Tuesday, January 17, 2006

Amadou and Mariam, Dimanche a Bamako

Together as a musical entity since 1980, three years after they met at the Institute for the Young Blind in Bamako, Amadou & Mariam have slowly gained an audience outside West Africa since achieving major label status in 1998. I have to admit to finding their work up to this point a little monochrome, but suddenly they're in Technicolor courtesy of Manu Chao, who here takes on the role of producer.

At first listen and especially on the instrumental "M'Bife Balafon" this could almost be Chao's long awaited third solo album. Certainly, the way the French public have lapped it up adds to that impression. But despite a generous sprinkling of his trademarks (frequent backing and lead vocals, the cop car siren on "La Réalité", a vibrant skanking strum on "Camions Sauvages" and the general sense of momentum created by judicious segueing throughout, to name a few), it's very much an Amadou & Mariam record.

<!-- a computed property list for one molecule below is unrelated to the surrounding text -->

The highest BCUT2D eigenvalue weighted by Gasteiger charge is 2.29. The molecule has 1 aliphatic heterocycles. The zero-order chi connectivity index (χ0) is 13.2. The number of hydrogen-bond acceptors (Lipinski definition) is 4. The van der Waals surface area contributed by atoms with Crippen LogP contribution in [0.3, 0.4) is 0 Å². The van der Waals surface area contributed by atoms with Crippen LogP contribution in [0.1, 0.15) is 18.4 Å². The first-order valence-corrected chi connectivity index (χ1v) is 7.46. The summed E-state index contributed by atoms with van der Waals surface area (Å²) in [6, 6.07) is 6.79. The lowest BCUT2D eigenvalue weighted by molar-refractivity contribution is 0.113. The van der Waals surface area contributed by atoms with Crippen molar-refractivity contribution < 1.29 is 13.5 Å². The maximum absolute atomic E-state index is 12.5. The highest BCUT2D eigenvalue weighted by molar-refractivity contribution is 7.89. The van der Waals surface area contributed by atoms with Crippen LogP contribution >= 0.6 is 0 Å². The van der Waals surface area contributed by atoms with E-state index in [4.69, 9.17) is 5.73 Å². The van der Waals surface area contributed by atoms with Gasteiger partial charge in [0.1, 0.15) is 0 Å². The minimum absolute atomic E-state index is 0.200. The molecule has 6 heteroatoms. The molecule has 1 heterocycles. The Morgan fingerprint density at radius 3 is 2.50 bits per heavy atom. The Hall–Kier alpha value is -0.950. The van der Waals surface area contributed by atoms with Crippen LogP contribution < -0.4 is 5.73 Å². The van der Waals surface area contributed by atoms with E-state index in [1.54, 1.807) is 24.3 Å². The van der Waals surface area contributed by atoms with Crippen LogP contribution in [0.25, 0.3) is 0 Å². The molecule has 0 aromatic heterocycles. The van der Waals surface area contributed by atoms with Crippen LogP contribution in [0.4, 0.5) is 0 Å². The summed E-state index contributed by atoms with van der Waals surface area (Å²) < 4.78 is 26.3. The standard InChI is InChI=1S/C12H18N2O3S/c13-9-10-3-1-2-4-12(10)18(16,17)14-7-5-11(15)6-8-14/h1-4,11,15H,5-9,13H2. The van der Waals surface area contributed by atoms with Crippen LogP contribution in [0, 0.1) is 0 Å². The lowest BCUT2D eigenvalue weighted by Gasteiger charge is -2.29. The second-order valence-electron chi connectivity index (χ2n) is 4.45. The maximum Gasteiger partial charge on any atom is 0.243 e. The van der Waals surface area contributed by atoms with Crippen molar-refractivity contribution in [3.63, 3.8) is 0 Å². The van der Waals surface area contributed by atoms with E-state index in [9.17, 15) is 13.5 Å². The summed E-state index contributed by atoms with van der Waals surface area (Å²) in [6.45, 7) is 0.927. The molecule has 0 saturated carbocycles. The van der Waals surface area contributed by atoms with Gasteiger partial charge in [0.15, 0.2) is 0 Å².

You can find the full review here.

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